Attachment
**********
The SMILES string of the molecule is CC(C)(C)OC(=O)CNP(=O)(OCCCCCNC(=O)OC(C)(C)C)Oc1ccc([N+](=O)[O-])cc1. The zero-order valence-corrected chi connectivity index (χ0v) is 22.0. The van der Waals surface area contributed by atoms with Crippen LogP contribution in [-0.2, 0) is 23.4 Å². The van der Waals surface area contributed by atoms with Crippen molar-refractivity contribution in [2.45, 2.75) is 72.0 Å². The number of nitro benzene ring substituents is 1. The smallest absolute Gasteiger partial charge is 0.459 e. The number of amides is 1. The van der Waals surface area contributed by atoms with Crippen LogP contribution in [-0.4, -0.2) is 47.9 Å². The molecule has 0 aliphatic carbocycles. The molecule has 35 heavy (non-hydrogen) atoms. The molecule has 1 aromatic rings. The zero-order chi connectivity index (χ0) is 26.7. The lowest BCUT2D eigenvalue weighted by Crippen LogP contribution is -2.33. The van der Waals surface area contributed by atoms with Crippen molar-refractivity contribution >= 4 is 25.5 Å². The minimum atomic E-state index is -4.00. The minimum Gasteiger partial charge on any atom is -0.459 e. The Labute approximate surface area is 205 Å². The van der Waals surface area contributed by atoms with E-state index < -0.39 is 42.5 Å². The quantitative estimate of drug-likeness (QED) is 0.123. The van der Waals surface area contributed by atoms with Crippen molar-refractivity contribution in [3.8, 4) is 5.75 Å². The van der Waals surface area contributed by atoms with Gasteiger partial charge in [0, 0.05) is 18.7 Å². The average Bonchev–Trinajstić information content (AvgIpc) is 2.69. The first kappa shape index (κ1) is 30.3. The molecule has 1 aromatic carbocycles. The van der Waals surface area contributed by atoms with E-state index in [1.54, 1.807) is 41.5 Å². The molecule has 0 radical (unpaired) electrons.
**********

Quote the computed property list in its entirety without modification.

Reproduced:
The SMILES string of the molecule is CC(C)(C)OC(=O)CNP(=O)(OCCCCCNC(=O)OC(C)(C)C)Oc1ccc([N+](=O)[O-])cc1. The zero-order valence-corrected chi connectivity index (χ0v) is 22.0. The van der Waals surface area contributed by atoms with Crippen LogP contribution in [-0.2, 0) is 23.4 Å². The van der Waals surface area contributed by atoms with Crippen molar-refractivity contribution in [2.45, 2.75) is 72.0 Å². The number of nitro benzene ring substituents is 1. The smallest absolute Gasteiger partial charge is 0.459 e. The number of amides is 1. The van der Waals surface area contributed by atoms with Crippen LogP contribution in [-0.4, -0.2) is 47.9 Å². The molecule has 0 aliphatic carbocycles. The molecule has 35 heavy (non-hydrogen) atoms. The molecule has 1 aromatic rings. The zero-order chi connectivity index (χ0) is 26.7. The lowest BCUT2D eigenvalue weighted by Crippen LogP contribution is -2.33. The van der Waals surface area contributed by atoms with Crippen molar-refractivity contribution >= 4 is 25.5 Å². The minimum atomic E-state index is -4.00. The minimum Gasteiger partial charge on any atom is -0.459 e. The Labute approximate surface area is 205 Å². The van der Waals surface area contributed by atoms with E-state index < -0.39 is 42.5 Å². The quantitative estimate of drug-likeness (QED) is 0.123. The van der Waals surface area contributed by atoms with Crippen molar-refractivity contribution in [3.8, 4) is 5.75 Å². The van der Waals surface area contributed by atoms with Gasteiger partial charge in [0, 0.05) is 18.7 Å². The average Bonchev–Trinajstić information content (AvgIpc) is 2.69. The first kappa shape index (κ1) is 30.3. The molecule has 1 aromatic carbocycles. The van der Waals surface area contributed by atoms with E-state index in [1.54, 1.807) is 41.5 Å². The molecule has 0 radical (unpaired) electrons.